We finally made it to Sacramento where we would meet up with friends from all different chapters of our life. We got to spend some time with Linda and her husband, Mike. We have known Linda for 10 years but have never met her husband and have never seen her outside of Kona. We both met Linda at the Ironman Medical Conference and continued to meet up year after year for the conference and to volunteer at the Ironman World Championship. It has been 2 years since David and I have been to Kona , so it was really nice seeing her, catching up and finally meeting Mike. We also met up with a friend, Kurt, we met at the coaching class we took in Portland in January 2019. He took us on a tour of some of the local trails and we talked about training, racing and running. The last visit we had before heading back to Seattle was with Bonnie and Jerry. We got to know them during our Rim to Rim to Rim adventure and were happy to spend a little more time with them. They were so welcoming to us and unfortunately we all forgot to get a photo before leaving. It is such an perplexing thought, that all of these people live within 10 minutes of each other, they are all runners/hikers and they don’t know each other, but we know all of them.


Our primary reason for being in Sacramento was for the California International Marathon.We were there to work the expo and support the Powered by Hyland’s team. This company and team is near and dear to my heart, so whenever we can meet up with them, we jump at the chance. We spent time with some “old” teammates and met so many new ones. We were there on the race course and at the finish line to cheer and support our team. We always come away from these events with more friends than when we arrived and memories to last a lifetime.


While we were there, it happened to be the lottery drawing for the Western States 100. If you are not familiar with WS 100, it is the grand daddy of 100 mile trail races and almost impossible to get into. It is by lottery only, a somewhat complicated lottery system, and David and I, along with one of our Hyland’s teammates each had 1 ticket in the drawing. If you show up to the lottery and your name is already in the mix, you get a second chance at getting a coveted spot. So, of course , we went. There were 27,000+ tickets in the lottery for only 369 spots, so needless to say, none of us walked away a “winner”. It didn’t matter as it was an experience just being there. While we were in Auburn, we got to visit the famous Auburn Aid Station and No Hands Bridge, mile 96.8 of the race.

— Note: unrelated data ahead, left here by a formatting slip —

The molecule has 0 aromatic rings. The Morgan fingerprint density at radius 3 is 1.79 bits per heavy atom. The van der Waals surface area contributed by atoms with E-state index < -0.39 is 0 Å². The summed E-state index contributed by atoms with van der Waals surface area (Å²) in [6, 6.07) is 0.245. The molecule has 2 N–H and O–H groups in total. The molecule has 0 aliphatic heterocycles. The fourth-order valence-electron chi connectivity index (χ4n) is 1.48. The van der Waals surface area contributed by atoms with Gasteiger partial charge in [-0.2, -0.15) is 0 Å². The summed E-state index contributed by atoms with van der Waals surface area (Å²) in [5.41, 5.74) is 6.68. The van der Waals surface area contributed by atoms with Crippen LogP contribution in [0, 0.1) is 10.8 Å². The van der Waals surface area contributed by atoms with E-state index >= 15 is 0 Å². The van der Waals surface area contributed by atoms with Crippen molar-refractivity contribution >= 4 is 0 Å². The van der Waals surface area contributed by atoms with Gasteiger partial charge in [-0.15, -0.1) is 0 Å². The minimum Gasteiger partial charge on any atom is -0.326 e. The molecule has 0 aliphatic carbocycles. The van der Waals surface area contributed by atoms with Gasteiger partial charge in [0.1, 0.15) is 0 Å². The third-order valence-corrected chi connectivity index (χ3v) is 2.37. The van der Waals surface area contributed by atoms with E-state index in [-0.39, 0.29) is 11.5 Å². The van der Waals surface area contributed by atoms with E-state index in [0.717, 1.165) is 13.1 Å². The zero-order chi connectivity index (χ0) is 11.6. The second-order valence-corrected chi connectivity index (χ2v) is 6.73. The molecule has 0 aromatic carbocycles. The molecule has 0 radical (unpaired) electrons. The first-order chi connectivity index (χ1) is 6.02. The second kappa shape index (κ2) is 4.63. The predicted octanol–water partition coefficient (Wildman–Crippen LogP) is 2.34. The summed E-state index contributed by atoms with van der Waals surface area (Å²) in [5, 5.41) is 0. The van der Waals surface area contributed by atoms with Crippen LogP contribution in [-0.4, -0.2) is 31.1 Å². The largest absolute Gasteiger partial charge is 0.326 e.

It was now mid-December and we were heading to Seattle to see family and friends. We would ultimately spend 1 month there, visiting, training and racing before venturing off on what will likely be our last year as vanlifers.




It’s Been Too Long-Part 1

I cannot believe that it has been well over 4 months since I sat down to write. I love writing about our travels and adventures so I am not sure why I have been absent. In any case, we are about to embark on a new year, a new decade and another year on the road. My goal for this coming year is to continue writing a post once a month, no matter how busy I am or how tired I am, I commit to writing. This blog started as a way to keep a “journal” of our vanlife adventures and I don’t want that to disappear.

So, my last blog post was about our summer in Colorado, and what an amazing summer it was. We have been to so many places since then, had epic adventures, made new friends, visited with old friends, seen family, raced and volunteered. Our first stop after Colorado was Ketchum, Idaho. A place that neither of us had visited before, even though it is only about a 12 hour drive from Seattle.  We spent almost a month in Ketchum, racing, David raced the Big Potato (100 mile gravel race) at Rebecca’s Private Idaho and I did the Cirque Series Sun Valley (10 mile mountain race), training, and exploring. We had a short visit with friends from Seattle, Jonathan and Victoria, and a visit with my parents. It was such a joy having all of them visit us on the road and we hope to have more meet-ups in 2020. So, if you want to take a trip somewhere, look us up, you never know what adventure awaits. We fell in love with the beauty of Ketchum/Sun Valley and put it on our list of many places we would like to go back and visit someday.